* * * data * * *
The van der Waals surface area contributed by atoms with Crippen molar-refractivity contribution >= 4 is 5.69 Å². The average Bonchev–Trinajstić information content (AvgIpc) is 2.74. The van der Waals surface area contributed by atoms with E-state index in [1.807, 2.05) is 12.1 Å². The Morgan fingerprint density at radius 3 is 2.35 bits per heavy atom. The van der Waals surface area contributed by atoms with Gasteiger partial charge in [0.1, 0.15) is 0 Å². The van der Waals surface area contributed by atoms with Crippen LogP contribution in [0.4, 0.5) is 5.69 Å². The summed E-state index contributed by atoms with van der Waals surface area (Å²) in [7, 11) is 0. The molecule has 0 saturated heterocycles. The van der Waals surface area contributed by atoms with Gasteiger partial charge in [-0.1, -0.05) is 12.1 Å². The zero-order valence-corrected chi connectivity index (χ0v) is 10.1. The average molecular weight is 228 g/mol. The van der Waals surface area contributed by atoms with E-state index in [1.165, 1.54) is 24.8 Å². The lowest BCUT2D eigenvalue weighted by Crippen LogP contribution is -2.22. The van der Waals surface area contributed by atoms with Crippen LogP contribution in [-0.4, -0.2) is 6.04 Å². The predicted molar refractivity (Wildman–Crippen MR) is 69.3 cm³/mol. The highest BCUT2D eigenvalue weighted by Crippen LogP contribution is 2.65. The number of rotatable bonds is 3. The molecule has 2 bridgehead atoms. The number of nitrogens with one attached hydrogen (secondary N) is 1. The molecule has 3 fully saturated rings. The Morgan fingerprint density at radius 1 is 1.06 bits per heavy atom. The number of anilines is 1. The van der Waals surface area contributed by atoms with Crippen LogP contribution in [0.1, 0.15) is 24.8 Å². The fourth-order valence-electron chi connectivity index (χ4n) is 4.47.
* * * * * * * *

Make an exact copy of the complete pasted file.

The van der Waals surface area contributed by atoms with Crippen molar-refractivity contribution >= 4 is 5.69 Å². The average Bonchev–Trinajstić information content (AvgIpc) is 2.74. The van der Waals surface area contributed by atoms with E-state index in [1.807, 2.05) is 12.1 Å². The Morgan fingerprint density at radius 3 is 2.35 bits per heavy atom. The van der Waals surface area contributed by atoms with Gasteiger partial charge in [0.1, 0.15) is 0 Å². The van der Waals surface area contributed by atoms with Crippen LogP contribution in [0.4, 0.5) is 5.69 Å². The summed E-state index contributed by atoms with van der Waals surface area (Å²) in [7, 11) is 0. The molecule has 0 saturated heterocycles. The van der Waals surface area contributed by atoms with Gasteiger partial charge in [-0.1, -0.05) is 12.1 Å². The zero-order valence-corrected chi connectivity index (χ0v) is 10.1. The average molecular weight is 228 g/mol. The van der Waals surface area contributed by atoms with E-state index in [1.165, 1.54) is 24.8 Å². The lowest BCUT2D eigenvalue weighted by Crippen LogP contribution is -2.22. The van der Waals surface area contributed by atoms with Crippen LogP contribution in [-0.4, -0.2) is 6.04 Å². The predicted molar refractivity (Wildman–Crippen MR) is 69.3 cm³/mol. The highest BCUT2D eigenvalue weighted by Crippen LogP contribution is 2.65. The number of rotatable bonds is 3. The molecule has 2 bridgehead atoms. The number of nitrogens with one attached hydrogen (secondary N) is 1. The molecule has 3 fully saturated rings. The Morgan fingerprint density at radius 1 is 1.06 bits per heavy atom. The number of anilines is 1. The van der Waals surface area contributed by atoms with Crippen LogP contribution in [0.1, 0.15) is 24.8 Å². The fourth-order valence-electron chi connectivity index (χ4n) is 4.47.